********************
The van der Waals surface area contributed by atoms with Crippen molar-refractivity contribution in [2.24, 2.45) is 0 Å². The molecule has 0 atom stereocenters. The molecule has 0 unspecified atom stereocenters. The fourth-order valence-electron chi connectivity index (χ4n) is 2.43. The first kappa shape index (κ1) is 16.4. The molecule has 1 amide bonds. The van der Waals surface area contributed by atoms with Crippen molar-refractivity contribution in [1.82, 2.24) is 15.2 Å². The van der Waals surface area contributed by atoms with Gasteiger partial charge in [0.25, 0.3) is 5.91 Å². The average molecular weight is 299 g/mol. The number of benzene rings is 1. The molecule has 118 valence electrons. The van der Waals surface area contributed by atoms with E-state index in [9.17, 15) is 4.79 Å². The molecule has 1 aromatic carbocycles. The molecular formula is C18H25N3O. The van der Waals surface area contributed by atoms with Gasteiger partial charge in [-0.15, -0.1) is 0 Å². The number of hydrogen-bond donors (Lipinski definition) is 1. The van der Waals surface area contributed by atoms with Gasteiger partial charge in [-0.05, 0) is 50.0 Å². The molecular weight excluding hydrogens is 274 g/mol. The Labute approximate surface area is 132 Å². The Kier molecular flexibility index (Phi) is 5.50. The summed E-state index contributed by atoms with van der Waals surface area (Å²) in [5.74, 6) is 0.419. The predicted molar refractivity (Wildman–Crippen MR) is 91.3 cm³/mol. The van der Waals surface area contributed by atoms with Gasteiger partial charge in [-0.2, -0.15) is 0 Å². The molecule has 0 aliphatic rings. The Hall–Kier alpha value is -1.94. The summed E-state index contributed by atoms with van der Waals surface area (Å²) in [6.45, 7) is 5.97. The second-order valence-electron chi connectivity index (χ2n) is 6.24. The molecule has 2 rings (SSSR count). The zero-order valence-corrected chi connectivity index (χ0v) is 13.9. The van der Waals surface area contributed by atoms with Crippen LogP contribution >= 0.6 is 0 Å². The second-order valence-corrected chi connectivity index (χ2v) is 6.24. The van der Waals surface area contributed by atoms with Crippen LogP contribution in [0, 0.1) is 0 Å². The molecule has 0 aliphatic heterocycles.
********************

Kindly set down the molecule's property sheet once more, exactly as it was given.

The van der Waals surface area contributed by atoms with Crippen molar-refractivity contribution in [2.24, 2.45) is 0 Å². The molecule has 0 atom stereocenters. The molecule has 0 unspecified atom stereocenters. The fourth-order valence-electron chi connectivity index (χ4n) is 2.43. The first kappa shape index (κ1) is 16.4. The molecule has 1 amide bonds. The van der Waals surface area contributed by atoms with Crippen molar-refractivity contribution in [1.82, 2.24) is 15.2 Å². The van der Waals surface area contributed by atoms with Gasteiger partial charge in [0.25, 0.3) is 5.91 Å². The average molecular weight is 299 g/mol. The number of benzene rings is 1. The molecule has 118 valence electrons. The van der Waals surface area contributed by atoms with E-state index in [9.17, 15) is 4.79 Å². The molecule has 1 aromatic carbocycles. The molecular formula is C18H25N3O. The van der Waals surface area contributed by atoms with Gasteiger partial charge in [-0.15, -0.1) is 0 Å². The number of hydrogen-bond donors (Lipinski definition) is 1. The van der Waals surface area contributed by atoms with Gasteiger partial charge in [-0.05, 0) is 50.0 Å². The molecular weight excluding hydrogens is 274 g/mol. The Labute approximate surface area is 132 Å². The Kier molecular flexibility index (Phi) is 5.50. The summed E-state index contributed by atoms with van der Waals surface area (Å²) in [5.74, 6) is 0.419. The predicted molar refractivity (Wildman–Crippen MR) is 91.3 cm³/mol. The van der Waals surface area contributed by atoms with Gasteiger partial charge in [-0.2, -0.15) is 0 Å². The molecule has 0 aliphatic rings. The Hall–Kier alpha value is -1.94. The summed E-state index contributed by atoms with van der Waals surface area (Å²) in [6.45, 7) is 5.97. The second-order valence-electron chi connectivity index (χ2n) is 6.24. The molecule has 2 rings (SSSR count). The zero-order valence-corrected chi connectivity index (χ0v) is 13.9. The van der Waals surface area contributed by atoms with Crippen LogP contribution >= 0.6 is 0 Å². The second-order valence-corrected chi connectivity index (χ2v) is 6.24. The van der Waals surface area contributed by atoms with Crippen LogP contribution in [0, 0.1) is 0 Å². The molecule has 0 aliphatic heterocycles.